Abby: That’s a great question. So if it’s, let’s even talk about gummies for a second because I often have a preference of Hi-Chews when I’m riding. Um, those are my favorite preferred like type of gummy thing. But what’s going to happen is if you have more of a store bought or like fruit gummy or candy or something like that, you are typically going to get about half of the amount of carbohydrates in the same amount of serving or volume. And typically either a half or two thirds less sodium in those.
So that’s going to be the thing that you’re really paying for is you’re paying for the engineering of this, like really great electrolyte balance. You’re paying for the engineering of having a solid amount of carbohydrates in it that you don’t have to carry this huge load with you. And also you may be paying for having some caffeine added in there as well.
Maren: Basically, if it’s marketed as endurance fuel, it’s probably going to get you more energy per ounce. It’s probably going to be more expensive, too.
Abby: If you’re training for, say it’s an Ironman or a Half Ironman, you’re going to have a whole year of training to get to that point.
And so, investing in all of these sports specific engineered foods that whole time, that’s a lot of money.
Maren: Abby says you can be thrifty by using mostly generic fuels during training, rather than expensive energy gels and drinks. Just make sure that as race-day approaches you start to incorporate the high-density, engineered foods that you’ll use during the race.
Alyssa: Race day is not the day to try like a new way of fueling yourself.
Maren: With Alyssa and Abby’s help, the fundamentals of endurance fueling were starting to come into focus. But much like running, which sounds easy in theory but is, in my experience, much more difficult in practice, how does all of this stuff translate to the real world?
To find out, I took my partner Kareena on a little shopping trip. First, we perused the energy drinks.
Maren: I think the problem here is that this one says one gram of sugar.
Kareena: Oh, that’s right. I want sugar.
Maren: Yeah. So, like, the ones that say, like, all of these say zero calories.
Kareena: Zero sugar.
Maren: Zero sugar. Like, those aren’t gonna help you.
Maren: Even though they’re in the, like, health whatever. And this one says energy. And it’s got, like, what does it say?
Next, the dried fruits section caught Kareena’s eye, with its health food store vibe and pictures of real fruits on the packages.
They did say raisins are not a bad one. Let’s see. 90 calories, 22 grams of carbs, and 2 grams of fiber. So, raisins is not bad.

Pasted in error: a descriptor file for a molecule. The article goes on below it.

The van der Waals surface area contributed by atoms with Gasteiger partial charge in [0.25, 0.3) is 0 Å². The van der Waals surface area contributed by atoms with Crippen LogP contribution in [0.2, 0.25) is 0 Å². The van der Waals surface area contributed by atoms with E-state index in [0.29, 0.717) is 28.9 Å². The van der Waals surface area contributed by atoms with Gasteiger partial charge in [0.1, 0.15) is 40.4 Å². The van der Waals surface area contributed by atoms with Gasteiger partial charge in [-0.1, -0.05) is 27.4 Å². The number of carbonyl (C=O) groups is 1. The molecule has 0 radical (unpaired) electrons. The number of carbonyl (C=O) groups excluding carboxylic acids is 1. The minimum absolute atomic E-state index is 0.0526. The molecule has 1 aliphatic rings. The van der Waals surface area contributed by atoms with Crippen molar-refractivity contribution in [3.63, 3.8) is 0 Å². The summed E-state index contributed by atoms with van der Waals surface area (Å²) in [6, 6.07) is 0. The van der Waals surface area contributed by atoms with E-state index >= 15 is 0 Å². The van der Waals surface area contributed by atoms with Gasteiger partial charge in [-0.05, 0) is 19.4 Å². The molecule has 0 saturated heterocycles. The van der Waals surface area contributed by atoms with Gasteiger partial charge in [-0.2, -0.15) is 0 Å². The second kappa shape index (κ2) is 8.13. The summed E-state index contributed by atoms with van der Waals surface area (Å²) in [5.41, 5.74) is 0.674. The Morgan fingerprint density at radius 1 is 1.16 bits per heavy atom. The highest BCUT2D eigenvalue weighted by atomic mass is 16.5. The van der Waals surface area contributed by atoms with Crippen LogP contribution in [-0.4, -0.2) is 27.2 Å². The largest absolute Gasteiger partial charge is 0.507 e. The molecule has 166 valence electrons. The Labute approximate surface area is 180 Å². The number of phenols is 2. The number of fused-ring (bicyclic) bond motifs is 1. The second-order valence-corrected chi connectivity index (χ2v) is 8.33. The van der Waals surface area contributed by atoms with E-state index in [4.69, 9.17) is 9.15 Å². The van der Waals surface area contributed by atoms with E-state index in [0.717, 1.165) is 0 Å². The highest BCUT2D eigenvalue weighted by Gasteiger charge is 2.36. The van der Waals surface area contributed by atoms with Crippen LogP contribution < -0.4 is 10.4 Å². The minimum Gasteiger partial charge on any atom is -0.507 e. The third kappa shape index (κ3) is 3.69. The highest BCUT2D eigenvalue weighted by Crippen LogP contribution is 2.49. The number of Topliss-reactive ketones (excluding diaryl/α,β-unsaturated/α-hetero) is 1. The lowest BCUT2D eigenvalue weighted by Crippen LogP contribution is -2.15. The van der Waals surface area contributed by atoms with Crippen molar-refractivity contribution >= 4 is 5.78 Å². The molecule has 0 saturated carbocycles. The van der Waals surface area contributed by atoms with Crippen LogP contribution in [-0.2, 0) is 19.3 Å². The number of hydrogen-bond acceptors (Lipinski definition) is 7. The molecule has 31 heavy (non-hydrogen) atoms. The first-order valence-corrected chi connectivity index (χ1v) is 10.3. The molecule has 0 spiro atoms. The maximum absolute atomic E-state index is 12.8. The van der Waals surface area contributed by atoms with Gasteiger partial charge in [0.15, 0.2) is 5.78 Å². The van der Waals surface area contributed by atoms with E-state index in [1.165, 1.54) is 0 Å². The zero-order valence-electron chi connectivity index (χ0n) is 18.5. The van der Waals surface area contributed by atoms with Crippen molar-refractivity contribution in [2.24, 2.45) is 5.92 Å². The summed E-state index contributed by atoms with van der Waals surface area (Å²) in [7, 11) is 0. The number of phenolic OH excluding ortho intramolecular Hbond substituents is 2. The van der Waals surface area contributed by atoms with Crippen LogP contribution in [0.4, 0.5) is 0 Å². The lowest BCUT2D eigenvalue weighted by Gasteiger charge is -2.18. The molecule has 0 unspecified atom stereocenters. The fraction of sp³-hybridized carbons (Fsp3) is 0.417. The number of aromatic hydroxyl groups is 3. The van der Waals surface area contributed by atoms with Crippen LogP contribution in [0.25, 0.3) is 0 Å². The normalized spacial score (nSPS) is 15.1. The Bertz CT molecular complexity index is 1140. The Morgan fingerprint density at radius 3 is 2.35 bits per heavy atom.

Kareena: Oh, yeah. Yeah.
Maren: Okay. Maybe you would try?
Kareena: I would definitely try, yes.
Maren: Raisins? Yes. Okay
She still seemed hesitant, though, and we left the raisins on the shelf. But finally, we found something that got Kareena excited enough to try it out.
Like, okay, what about, like, Gushers?
Kareena: Oh my gosh.
Maren: What’s the nutritional value of Gushers? Okay, 18 grams of carbohydrates. No, one gram of fat.
Kareena: 40 of sodium.
Maren: 40 of sodium. That’s actually, that’s not bad.
Kareena: That’s so funny.
Maren: You could crush some gushers. You want to get some gushers?
Maren: Yes, let’s get some gushers. Oh my god.
Maren: Back in the car, gushers in hand, plus some sour patch watermelon, which I just wanted for myself but turns out are also not bad on the endurance fuel front, I asked Kareena how she was feeling.
Kareena: I’m a little excited. I think it’ll be good to finally be like responsible with my nutrition and I think it’s always felt a little too scary or unknown and now it’s like, oh no, it’s not so unknown or scary.
Maren: It’s just math.
Karen’s: Yeah, I love math. Who doesn’t love math?
Maren: Alright, let’s break into some of those gushers.
Kareena: Hell yeah.
Peter: Maren Larsen is a regular contributor to the Outside podcast.
Peter: Thank you to Kareena Tulloch for getting behind the mic, and to Abby Chan and Alyssa Moukheiber for sharing their nutritional knowledge.
Abby: You can find me, @ Abby, A-B-B-Y the R-D across all socials. And you can also find me at my website, evolveflg.com.
Alyssa: My Instagram is body peace, B-O-D-Y-P-E-A-C-E-R-D-N. So Body peace, RDN. And my website is alo, A-L-Onutrition.com, where there’s a bunch of dieticians who work with people with sports and food issues.
Maren: This episode was written and produced by Maren Larsen, and edited by me, Peter Frick-Wright. Music and sound design by Robbie Carver.
The Outside Podcast is made possible by our Outside Plus members. Learn more about all the benefits of membership at outsideonline.com slash pod plus.
Maren: I feel like we’re working kind of backwards because the last interview we did was about Post effort fueling, refueling, we were talking about hamburgers, which was so much fun. Now we’re talking about mid effort fueling, maybe in like another year I’ll call you to talk about pre fueling.
Abby: I would love that. That’d be so fun.
Alyssa: We’ll be ready.